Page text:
After a bit of a rolly Biscay crossing (well that is what the Bay of Biscay is famous for) we arrived in Camaret yesterday afternoon. It may have been a short crossing, but the crew sprang off the boat as soon as we touched the dock, excited by ideas of cycling, walking, French cheese, pastries and wine tasting – some have been dreaming of French or British cheese for months after spending so long in South America, where the cheese is rubbery and flavourless . Camaret is a pretty little seaside town across the bay from Brest. A walk through the town shows that tourism and art are the biggest industries in the town. The waterfront is a long street of restaurants and the picturesque narrow streets behind, arched by wisteria branches fully laden with heavily scented lilac flowers, house numerous art galleries full of paintings of seasides, waves and boats.
The crew did not make it too far, and were found in some of the cafes tasting the local treats – unfortunately the local pastry, Breton Far, did not go down so well and was accused of being a damp Yorkshire Pudding filled with custard cream. A few did make it onto one of the beaches and went for a swim, but came back to report that the water is freezing. Even those who swam in Antarctica and South Georgia found it cold. In the evening, we went out for a delicious meal in a lovely local restaurant where scallop terrine, oysters, fish soup, mussels, steak, apple tart and chocolate mousse were all delicious. Nick and Emily were sad that their “Snail Garden” salad turned out to be just the garden without any snails in (I think something was lost in translation), but aside from this disappointment the food was all absolutely delicious.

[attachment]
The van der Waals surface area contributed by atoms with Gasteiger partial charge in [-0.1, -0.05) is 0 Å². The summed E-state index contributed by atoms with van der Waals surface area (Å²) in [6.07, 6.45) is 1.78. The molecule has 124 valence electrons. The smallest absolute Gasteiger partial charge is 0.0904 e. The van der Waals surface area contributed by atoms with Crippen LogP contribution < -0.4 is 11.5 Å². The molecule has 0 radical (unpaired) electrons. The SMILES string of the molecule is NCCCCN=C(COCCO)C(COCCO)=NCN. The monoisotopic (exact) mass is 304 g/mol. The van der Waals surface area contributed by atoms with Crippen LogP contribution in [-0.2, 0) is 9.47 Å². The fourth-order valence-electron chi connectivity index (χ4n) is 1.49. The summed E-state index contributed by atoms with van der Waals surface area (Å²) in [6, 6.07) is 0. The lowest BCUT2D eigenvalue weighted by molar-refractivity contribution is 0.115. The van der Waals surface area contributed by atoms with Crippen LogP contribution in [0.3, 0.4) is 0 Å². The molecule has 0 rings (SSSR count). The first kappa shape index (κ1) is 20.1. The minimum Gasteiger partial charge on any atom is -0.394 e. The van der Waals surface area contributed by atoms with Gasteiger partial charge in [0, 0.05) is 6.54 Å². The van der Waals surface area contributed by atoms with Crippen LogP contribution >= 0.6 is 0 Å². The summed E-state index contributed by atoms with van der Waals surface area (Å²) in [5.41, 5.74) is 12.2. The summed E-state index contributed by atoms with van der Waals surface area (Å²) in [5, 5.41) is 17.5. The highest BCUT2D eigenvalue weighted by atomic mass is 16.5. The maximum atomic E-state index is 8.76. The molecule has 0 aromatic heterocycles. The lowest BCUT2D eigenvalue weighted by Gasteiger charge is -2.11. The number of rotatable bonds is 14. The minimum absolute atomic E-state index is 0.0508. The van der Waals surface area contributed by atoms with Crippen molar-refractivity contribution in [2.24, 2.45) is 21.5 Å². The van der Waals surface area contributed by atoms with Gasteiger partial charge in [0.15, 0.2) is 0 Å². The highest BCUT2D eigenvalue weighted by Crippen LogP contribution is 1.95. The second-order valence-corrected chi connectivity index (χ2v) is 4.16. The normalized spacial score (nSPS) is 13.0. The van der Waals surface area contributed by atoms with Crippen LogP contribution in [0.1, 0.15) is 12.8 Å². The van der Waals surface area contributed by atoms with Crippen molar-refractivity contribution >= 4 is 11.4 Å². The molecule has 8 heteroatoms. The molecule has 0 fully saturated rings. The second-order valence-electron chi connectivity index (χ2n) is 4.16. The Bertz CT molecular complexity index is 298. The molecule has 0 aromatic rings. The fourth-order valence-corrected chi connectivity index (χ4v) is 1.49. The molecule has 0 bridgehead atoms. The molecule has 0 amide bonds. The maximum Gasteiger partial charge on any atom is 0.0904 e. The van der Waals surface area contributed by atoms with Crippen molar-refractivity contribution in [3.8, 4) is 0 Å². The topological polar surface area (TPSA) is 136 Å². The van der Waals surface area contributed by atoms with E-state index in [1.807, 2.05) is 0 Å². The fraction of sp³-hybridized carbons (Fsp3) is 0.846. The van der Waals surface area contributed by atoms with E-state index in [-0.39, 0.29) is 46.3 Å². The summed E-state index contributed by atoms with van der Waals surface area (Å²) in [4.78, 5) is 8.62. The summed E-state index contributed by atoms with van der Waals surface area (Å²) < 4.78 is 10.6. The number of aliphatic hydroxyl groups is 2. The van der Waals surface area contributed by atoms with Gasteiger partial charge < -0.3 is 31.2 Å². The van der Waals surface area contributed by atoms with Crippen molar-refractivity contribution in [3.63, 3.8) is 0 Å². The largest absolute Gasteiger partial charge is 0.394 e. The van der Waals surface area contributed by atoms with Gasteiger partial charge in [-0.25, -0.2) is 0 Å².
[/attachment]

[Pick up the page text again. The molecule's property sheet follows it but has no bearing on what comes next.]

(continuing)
Today some of the crew have gone to hire bikes while others are off on a coastal walk. I am enjoying some quiet time on the boat, sorting and packing my kit ready for Falmouth. This is perhaps the first time I have spent on my own in 5 months so it’s quite a strange feeling. As much as I love all the company, fun and energy from having all the others around, it’s quite nice to have some time to myself, though I know that soon I’ll be back in the “real world” and very quickly will be craving the chat, support and fellowship of my crewmates again. When I joined Elinca in August last year, I was very worried about how I would cope with so many people in such a cramped space after having lived on my own for 2 years in a flat much bigger than the boat. I can now say that it has been absolutely amazing to sail with every single person on board, and I have not once wanted to get off. Even now, when the long-timers are all exhausted from continuously sailing for so long, there is a wonderful harmony on board. While I look forward to being on Terra Firma, seeing family and friends back home, and eating good British food, I will miss all the people I have sailed with, and the close company of never having to walk further than 20m to talk to a friend. I think Sarah summed it up very well yesterday when she said “we have seen loads of really amazing and beautiful places and sights, but what has been the most remarkable and will stay with me longest is the friendships that I have made”. Hear, hear. Cliggy.